Polluted water can enter the system through the eyes, which often results in your eyes turning red.
It is also common to accidentally swallow small amounts of seawater while surfing which can lead to nausea, stomach problems, and worse.
Pay attention to the color of the water and keep an eye out for warning signs along the beach.
If the seawater is a brown color, or the breaking waves leave a long-lasting foam on the ocean’s surface, it is a good indication that the water should be avoided.
10. When There Is a High Risk of Dangerous Sea Life
Between sharks, jellyfish, and bluebottles, there are a number of risks that sea life poses to surfers.
Although a shark attack has only a 0.00018% chance of occurring on each individual, the risk is much higher in certain places such as Smyrna Beach, Florida, which is one of the biggest shark hotspots in the world.
Furthermore, jellyfish-related injuries are far more common.
As these sea creatures are often difficult to spot and can cause anything from a small amount of irritation to paralysis and cardiac arrest, it is important to avoid waters when there is a high risk of jellyfish or bluebottles presence.
11. Directly After Eating
It is likely as you were growing up you were told not to go swimming directly after eating.
The reason for this is that intense exercise after a large meal can lead to digestive problems, but more problematically, muscle cramps.
A muscle cramp while in a body of water is dangerous as it poses a high risk of drowning.
Similarly, surfing after a large meal can lead to sluggishness and cramping, which makes an already less than safe activity a life-threatening one.
It is best to wait up to 3 hours after a large meal before attempting intense exercise, and up to 40 minutes after a light snack.
12. When the Wind Is Too Strong
The wind is an important part of surfing, and you almost always want to go surfing when small winds are blowing.
However, in strong winds, a casual surf session can change into a constant battle against the elements.
Many surfers will still paddle out in strong winds, however, you should be prepared for a high-intensity paddle.
If you are not in supreme condition, you should avoid paddling out in strong winds.
Besides the less than enjoyable surf, there is a risk of being blown far along the coast, or in some cases, battling to keep yourself from being blown out to sea.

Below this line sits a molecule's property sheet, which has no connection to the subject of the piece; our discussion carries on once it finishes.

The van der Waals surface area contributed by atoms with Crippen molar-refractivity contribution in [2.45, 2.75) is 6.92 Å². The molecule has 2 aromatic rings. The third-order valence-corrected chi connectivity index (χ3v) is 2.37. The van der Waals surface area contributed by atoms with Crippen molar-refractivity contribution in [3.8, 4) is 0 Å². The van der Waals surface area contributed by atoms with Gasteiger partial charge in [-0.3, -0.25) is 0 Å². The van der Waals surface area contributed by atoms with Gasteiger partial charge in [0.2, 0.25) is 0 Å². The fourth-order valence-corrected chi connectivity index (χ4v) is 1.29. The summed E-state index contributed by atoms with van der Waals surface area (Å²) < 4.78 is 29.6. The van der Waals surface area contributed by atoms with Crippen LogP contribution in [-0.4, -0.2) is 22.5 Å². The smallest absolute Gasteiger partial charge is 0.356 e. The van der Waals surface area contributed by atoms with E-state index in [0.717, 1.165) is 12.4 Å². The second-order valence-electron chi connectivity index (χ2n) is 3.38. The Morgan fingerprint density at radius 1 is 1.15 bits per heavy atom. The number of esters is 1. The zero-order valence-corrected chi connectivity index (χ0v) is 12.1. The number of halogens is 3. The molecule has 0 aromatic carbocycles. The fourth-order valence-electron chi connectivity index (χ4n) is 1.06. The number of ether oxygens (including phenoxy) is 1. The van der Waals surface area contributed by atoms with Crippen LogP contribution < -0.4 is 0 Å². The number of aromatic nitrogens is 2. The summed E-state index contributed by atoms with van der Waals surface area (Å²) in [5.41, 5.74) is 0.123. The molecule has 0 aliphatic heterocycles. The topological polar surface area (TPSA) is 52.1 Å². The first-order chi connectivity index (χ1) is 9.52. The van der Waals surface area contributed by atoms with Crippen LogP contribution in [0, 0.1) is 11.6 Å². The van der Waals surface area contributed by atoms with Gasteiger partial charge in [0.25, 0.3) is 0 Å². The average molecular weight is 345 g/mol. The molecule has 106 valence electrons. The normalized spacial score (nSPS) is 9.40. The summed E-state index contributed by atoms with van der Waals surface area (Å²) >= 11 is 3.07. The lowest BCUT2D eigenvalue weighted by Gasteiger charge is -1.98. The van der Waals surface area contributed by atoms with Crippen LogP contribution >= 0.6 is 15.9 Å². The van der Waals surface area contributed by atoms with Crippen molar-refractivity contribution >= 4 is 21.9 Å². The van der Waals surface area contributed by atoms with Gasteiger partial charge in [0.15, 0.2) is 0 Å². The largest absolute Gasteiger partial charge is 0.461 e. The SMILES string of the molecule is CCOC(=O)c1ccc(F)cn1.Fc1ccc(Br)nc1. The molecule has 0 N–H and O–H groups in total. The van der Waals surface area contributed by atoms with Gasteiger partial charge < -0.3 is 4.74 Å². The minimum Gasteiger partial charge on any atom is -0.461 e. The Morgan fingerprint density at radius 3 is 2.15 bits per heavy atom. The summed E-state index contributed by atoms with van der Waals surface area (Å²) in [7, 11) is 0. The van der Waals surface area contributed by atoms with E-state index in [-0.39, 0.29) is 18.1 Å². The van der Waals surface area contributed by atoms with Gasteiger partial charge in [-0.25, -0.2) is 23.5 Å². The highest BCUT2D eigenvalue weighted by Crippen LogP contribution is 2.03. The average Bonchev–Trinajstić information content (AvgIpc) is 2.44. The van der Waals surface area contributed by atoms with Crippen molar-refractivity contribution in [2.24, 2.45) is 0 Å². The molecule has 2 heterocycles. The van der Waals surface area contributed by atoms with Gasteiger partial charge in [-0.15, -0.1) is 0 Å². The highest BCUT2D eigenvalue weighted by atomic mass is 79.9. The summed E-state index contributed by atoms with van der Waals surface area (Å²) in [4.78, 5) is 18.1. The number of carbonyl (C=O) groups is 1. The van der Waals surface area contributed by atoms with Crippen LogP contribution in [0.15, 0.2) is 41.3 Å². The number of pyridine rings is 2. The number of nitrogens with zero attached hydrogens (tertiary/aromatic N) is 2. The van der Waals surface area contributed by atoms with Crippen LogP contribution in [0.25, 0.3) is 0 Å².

13. When You Do Not Have the Correct Equipment
Surfing with the wrong-sized surfboard makes everything more difficult. However, in some situations, it can be dangerous.
Attempting to paddle out into a break of 10ft hollow waves on a longboard is not a good idea.
If you can’t duck dive under a wave this size you will be crushed by its power.
Besides the incorrect board, the correct wetsuit is arguably more important.
Hypothermia and heat stroke are huge concerns when it comes to surfing, and should not be taken lightly.
It is important to use the correct wetsuit to avoid freezing, overheating, as well as protect yourself from ocean life and cuts.
14. When You Are Alone (if You Are a Beginner Surfer)
Surfing alone is a magical experience, and without a doubt can be surreal and life-changing.
It is very common for many surfers to go out for a solo surf However, if you are new to surfing, or not in perfect health, this is a very bad idea.
As you should well know, surfing is dangerous, and not having someone with you in case something goes wrong raises the risks.
Never attempt to surf alone when you are not 100% confident in your surfing capabilities, or when you have not yet surfed the break.
Surfing is a magical experience, but you should never forget that surfing is an extreme sport that comes with a high level of physical intensity. It is always important to weigh the risks before entering the ocean.
Although it is never possible to fully predict what the ocean will do, or what may happen, avoiding the above 14 situations will greatly increase your safety in the water, which as a result will lead to a better surf experience.